Despite a positive reception from both critics and general audiences, J.J. Abrams’ 2009 reboot of the Star Trek franchise was controversial amongst fans of the original series. While some embraced the film’s modern style, others were turned off by what they perceived to be a rejection of the spirit of the original. Star Trek the television show was about philosophy and ideology. Its main characters were more likely to solve a dispute with diplomacy than with photon torpedoes.
Star Trek the 2009 film, however, is first and foremost an action film. The film contains numerous pitched battles between the forces of good and evil. The antagonist’s motivation is barely existent, getting no more complex than “kill Spock.” There’s no denying that the film and the series come from entirely different worlds, but the complaints of fans were justified, to an extent. With Star Trek Into Darkness, it appears that Abrams and Co. have heard those complaints, and the film seems to serve as an apology.
Are there still exciting battles between enormous spaceships? Plenty, believe me. But without spoiling anything (and this review will be spoiler-free, worry not), our heroes are fighting to keep Starfleet true to its original intentions. When the film begins, the Federation is on the brink of war with the Klingons, and there are some people within Starfleet who want to weaponize the organization and turn it into a military. Isn’t this exactly what fans thought the 2009 film was doing? Well, not on the watch of Kirk and his crew.
The cold open of Star Trek Into Darkness, which people who saw The Hobbit: An Unexpected Journey in IMAX have already seen, isn’t an epic space battle, as most films like this would have opened with. The Enterprise is trying to save a primitive population from a volcano. That carries its own tension and stakes, but it isn’t a violent fight like the opening scene of the last film. The crux of the film is ultimately about what Starfleet stands for. Fans of the original series won’t be disappointed.
Speaking of which, the cast of the film is even better than they were the last time out. Our seven lead characters have all settled into their roles, and none of them are doing an impression of the actors who preceded them. Zachary Quinto’s Spock is of particular note. Spock is the definitive straight man, and he gets most of the film’s laughs. He’s self-aware, but never in a way that feels disrespectful to the legacy of the character. Chris Pine has some trouble with the film’s emotional beats, but he seems to have a solid understanding of who Kirk is. The screenplay does a great job of capturing him as a person, and not a caricature.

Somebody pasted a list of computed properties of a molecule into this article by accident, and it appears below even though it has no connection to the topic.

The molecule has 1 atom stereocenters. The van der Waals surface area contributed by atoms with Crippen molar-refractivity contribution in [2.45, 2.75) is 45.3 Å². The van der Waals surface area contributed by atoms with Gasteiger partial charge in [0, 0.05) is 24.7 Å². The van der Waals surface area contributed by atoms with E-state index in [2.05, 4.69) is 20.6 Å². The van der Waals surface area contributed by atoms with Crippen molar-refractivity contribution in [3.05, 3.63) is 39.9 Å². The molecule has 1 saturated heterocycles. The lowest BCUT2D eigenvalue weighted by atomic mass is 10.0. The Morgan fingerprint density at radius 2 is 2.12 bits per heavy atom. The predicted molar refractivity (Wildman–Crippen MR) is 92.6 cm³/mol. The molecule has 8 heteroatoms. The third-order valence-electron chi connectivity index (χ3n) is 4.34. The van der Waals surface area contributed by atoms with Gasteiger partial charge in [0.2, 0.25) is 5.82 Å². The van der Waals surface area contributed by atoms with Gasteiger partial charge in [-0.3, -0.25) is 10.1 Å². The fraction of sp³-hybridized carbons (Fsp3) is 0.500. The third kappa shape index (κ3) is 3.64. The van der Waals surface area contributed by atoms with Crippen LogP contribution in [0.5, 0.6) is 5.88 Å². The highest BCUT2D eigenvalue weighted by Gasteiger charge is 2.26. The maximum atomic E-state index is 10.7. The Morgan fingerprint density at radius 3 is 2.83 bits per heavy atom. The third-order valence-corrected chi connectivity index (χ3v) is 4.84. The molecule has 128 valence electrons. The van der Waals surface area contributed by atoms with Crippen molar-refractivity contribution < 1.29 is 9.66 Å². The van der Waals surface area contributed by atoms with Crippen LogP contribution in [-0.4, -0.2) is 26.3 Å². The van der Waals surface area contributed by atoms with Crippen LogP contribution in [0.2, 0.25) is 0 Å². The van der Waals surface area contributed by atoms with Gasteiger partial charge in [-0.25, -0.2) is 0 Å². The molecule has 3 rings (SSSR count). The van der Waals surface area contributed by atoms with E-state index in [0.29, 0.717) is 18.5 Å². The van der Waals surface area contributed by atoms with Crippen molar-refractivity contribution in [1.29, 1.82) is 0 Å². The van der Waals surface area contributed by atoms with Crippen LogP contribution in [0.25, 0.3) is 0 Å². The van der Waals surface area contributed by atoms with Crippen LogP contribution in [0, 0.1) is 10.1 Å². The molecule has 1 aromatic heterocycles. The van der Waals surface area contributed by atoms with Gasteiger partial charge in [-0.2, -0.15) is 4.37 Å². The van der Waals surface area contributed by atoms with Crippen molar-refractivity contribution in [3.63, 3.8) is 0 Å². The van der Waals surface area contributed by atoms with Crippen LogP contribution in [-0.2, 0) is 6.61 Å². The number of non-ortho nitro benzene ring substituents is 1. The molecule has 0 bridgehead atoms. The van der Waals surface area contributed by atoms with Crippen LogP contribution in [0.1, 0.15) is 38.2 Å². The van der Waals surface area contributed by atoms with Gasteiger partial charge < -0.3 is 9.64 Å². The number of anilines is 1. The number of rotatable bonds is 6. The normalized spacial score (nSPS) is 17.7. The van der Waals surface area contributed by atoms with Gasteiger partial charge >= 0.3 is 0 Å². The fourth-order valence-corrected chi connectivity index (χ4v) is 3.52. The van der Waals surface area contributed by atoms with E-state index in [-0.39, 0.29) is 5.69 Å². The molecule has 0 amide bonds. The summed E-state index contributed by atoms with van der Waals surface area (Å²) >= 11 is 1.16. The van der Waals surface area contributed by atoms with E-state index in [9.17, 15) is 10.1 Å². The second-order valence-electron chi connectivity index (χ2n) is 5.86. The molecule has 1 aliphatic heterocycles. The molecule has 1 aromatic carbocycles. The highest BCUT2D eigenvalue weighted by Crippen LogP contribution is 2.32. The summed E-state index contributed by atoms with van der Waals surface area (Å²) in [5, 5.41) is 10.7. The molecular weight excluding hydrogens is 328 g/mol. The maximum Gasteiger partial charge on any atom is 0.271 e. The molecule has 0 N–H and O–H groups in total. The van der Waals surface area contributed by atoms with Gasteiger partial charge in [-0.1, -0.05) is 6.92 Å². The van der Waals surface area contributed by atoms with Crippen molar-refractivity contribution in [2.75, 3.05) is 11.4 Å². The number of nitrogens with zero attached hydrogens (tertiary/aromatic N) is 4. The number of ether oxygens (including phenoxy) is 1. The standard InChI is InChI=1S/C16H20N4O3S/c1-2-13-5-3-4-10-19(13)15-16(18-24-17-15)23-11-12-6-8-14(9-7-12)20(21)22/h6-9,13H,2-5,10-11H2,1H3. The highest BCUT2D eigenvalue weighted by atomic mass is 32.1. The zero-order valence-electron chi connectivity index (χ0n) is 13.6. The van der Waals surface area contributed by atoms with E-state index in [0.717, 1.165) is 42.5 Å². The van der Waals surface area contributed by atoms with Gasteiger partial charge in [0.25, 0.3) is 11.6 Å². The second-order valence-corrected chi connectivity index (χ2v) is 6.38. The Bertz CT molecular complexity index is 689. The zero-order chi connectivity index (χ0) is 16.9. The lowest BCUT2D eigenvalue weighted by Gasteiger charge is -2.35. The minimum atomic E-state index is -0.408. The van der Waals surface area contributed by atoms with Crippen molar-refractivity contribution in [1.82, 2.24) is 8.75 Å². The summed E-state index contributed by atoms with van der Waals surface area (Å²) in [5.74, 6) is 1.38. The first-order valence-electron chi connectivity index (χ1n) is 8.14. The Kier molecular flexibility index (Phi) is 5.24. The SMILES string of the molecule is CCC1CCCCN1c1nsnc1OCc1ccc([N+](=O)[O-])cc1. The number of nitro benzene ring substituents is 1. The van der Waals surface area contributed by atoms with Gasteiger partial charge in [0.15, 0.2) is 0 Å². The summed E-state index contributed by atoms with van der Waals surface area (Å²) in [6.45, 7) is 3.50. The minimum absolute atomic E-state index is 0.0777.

In fact, that could be said of pretty much all of the main characters. These people have become so ingrained in the popular culture that it would have been easy to write them as broad stereotypes and leave it at that. The crew’s tropes we all know and love are still there, but they’re rooted in actual three dimensional characters. The film also does a great job of giving each character their own moment to shine. It’s reminiscent of last year’s The Avengers, which had a similarly large roster of heroes to juggle, and succeeded in giving equal treatment to all of them. None of the main characters get the short end of the stick, and they all get to save the day at some point or another. This isn’t an easy task, but Abrams and Lindelof pull it off without any of the spotlights feeling forced.
Benedict Cumberbatch is introduced as “John Harrison,” so that’s how I’ll refer to him in this review. There’s a lot to be said about how the film deals with his character, but it’s nigh impossible to do without spoiling anything. I will say that I’m worried whether people who aren’t fans of the original series will fully understand who he is and what his motivations are. His history is given a quick explanation, but it’s easy to miss. It’s possible that the filmmakers overestimated just how well-known this character was. I fear that a lot of people will be walking out of the theater scratching their heads as to what Harrison was trying to do. Trekkies will immediately pick up on Harrison’s true identity (the mere mention of a certain number will tip die-hards off right off the bat), but the glossing-over of his whole motivation might baffle general audiences.
That said, Star Trek Into Darkness is a great deal of fun. It’s a breathless story that dishes out moments of nail-biting tension with wild abandon. The production design, the performances, and the storytelling all feel far more polished and refined than in the 2009 film. If you’re looking for two hours of thrilling adventure with solid writing and stunning cinematography to boot, you can’t ask for more than Star Trek Into Darkness. It’s a film that will please the Trek-illiterate and the hardcore fans alike.
Verdict: Movie Win